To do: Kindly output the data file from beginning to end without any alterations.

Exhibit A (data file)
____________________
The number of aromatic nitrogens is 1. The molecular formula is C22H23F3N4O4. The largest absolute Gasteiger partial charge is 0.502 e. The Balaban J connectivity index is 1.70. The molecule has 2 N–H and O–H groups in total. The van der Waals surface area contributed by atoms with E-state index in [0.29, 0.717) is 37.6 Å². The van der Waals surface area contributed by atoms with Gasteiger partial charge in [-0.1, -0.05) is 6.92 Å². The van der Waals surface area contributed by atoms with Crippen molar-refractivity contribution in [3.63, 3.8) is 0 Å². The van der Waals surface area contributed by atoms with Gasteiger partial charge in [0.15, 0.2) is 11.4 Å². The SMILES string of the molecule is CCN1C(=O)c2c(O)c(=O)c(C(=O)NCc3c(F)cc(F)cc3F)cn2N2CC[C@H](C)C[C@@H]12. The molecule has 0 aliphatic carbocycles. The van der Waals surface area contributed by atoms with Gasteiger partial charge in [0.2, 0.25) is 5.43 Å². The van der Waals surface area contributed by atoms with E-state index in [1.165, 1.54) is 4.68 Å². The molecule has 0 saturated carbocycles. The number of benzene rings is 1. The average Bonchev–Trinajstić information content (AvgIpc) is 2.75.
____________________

The number of aromatic nitrogens is 1. The molecular formula is C22H23F3N4O4. The largest absolute Gasteiger partial charge is 0.502 e. The Balaban J connectivity index is 1.70. The molecule has 2 N–H and O–H groups in total. The van der Waals surface area contributed by atoms with E-state index in [0.29, 0.717) is 37.6 Å². The van der Waals surface area contributed by atoms with Gasteiger partial charge in [-0.1, -0.05) is 6.92 Å². The van der Waals surface area contributed by atoms with Crippen molar-refractivity contribution in [3.63, 3.8) is 0 Å². The van der Waals surface area contributed by atoms with Gasteiger partial charge in [0.15, 0.2) is 11.4 Å². The SMILES string of the molecule is CCN1C(=O)c2c(O)c(=O)c(C(=O)NCc3c(F)cc(F)cc3F)cn2N2CC[C@H](C)C[C@@H]12. The molecule has 0 aliphatic carbocycles. The van der Waals surface area contributed by atoms with Gasteiger partial charge in [0.2, 0.25) is 5.43 Å². The van der Waals surface area contributed by atoms with E-state index in [1.165, 1.54) is 4.68 Å². The molecule has 0 saturated carbocycles. The number of benzene rings is 1. The average Bonchev–Trinajstić information content (AvgIpc) is 2.75.